According to standard theory, genes aren't supposed to change, so you can pass them on to generations untainted by your own mistakes. It now seems they can at least acquire marks of experience during life, affecting how much they are "expressed."
In one study, Avshalom Caspi, Terrie Moffitt and colleagues at Duke University and King's College London looked at sequences at the tips of chromosomes, known as telomeres, in 2,200 Britons born in 1994-95 and followed since birth. These telomeres contain repetitive sequences of DNA code "letters." The number of repeats shrinks during life in everybody, as a sort of clock for biological aging.
Studies had begun to suggest that psychosocial stress can speed up that clock by eroding telomeres more rapidly, though this research mostly relied on people's recall of maltreatment. Then Stacy Drury and colleagues at Tulane University found shorter telomeres in children who stayed in Bucharest orphanages, compared with those in foster families.
The Duke scientists have measured the effect of exposure to bullying, beating or domestic violence between the mother and her partner on telomere length between the ages of 5 and 10. Because blood samples had been taken from the Britons throughout life, it was possible to compare telomere length before and after the violence was experienced. On average, the telomeres did shrink faster in those that experienced violence than in other children.
But in some individuals they actually grew longer, so the mystery of telomeres only deepens. The next step, Dr. Moffitt told me, is to assess subjects' later health by measuring such things as memory changes, inflammation, immune function, even tooth decay. She adds: "So wish us luck!"
Another study, published earlier this year by Audrey Tyrka of Butler Hospital, Providence, R.I., and others found that the loss of a parent or maltreatment as a child resulted in greater "methylation" of some spots near a gene tied to stress response in adulthood. Methylation, the addition of a methyl group of atoms to one DNA "letter," tends to reduce the activity of nearby genes. The implication of the Butler study is that adults who recall maltreatment as children may have reduced activity of a key gene in the system that responds to the stress hormone cortisol. This may be linked to increased anxiety or depression.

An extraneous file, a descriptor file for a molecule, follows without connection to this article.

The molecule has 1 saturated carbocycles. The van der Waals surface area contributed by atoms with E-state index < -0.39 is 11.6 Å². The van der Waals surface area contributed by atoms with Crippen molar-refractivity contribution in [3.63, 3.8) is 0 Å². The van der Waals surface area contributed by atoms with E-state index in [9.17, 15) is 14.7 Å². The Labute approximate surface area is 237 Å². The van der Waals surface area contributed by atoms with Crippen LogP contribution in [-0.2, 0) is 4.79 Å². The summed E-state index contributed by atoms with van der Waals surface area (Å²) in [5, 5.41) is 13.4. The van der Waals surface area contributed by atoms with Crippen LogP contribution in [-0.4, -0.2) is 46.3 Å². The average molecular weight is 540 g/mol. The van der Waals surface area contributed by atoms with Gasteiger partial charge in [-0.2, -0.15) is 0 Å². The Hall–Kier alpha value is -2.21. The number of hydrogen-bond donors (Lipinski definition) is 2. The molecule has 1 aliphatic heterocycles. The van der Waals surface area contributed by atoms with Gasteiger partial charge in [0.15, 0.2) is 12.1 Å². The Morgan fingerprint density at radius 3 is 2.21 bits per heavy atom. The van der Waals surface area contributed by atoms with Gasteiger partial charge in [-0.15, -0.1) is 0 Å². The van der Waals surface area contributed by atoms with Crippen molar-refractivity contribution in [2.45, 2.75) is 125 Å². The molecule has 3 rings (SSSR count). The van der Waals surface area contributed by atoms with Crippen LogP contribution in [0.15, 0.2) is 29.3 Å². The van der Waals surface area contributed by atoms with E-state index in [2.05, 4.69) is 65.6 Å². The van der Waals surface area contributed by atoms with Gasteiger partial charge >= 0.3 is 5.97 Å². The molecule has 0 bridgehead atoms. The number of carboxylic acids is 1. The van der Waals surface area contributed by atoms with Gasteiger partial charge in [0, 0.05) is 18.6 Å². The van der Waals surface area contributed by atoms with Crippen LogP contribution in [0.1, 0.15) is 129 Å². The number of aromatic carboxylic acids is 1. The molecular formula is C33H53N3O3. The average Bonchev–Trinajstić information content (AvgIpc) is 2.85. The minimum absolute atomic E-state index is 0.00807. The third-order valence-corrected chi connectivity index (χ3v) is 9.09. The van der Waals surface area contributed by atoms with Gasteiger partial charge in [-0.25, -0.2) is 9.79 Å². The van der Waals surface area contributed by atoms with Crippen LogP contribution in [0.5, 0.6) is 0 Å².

These are early days in the study of epigenetics. Scientists are like people finding coins under lampposts but not knowing how many coins remain in the dark. Although the "methylome"-a complete map of where methylation happens in the genome-is being talked of, others caution that we still have almost no idea of both the causes and effects of most such changes, let alone other epigenetic effects like histone modification.
But supposing it does become possible to link bad early experience with bad later health, what then? Epigenetics demolishes the old-and always misleading-distinction between deterministic genes and a manipulable environment. To have your fate determined by your early experiences is not much different from having it determined by your genes, and when experience acts by changing genes, the distinction vanishes.
Yet fortunately, given medical advances, genetic determinism is not necessarily a life sentence, as those who wear glasses for shortsightedness or take growth hormone for growth problems can attest. The same will almost certainly be true for epigenetic determinism: Understanding the mechanism should bring forward possible cures.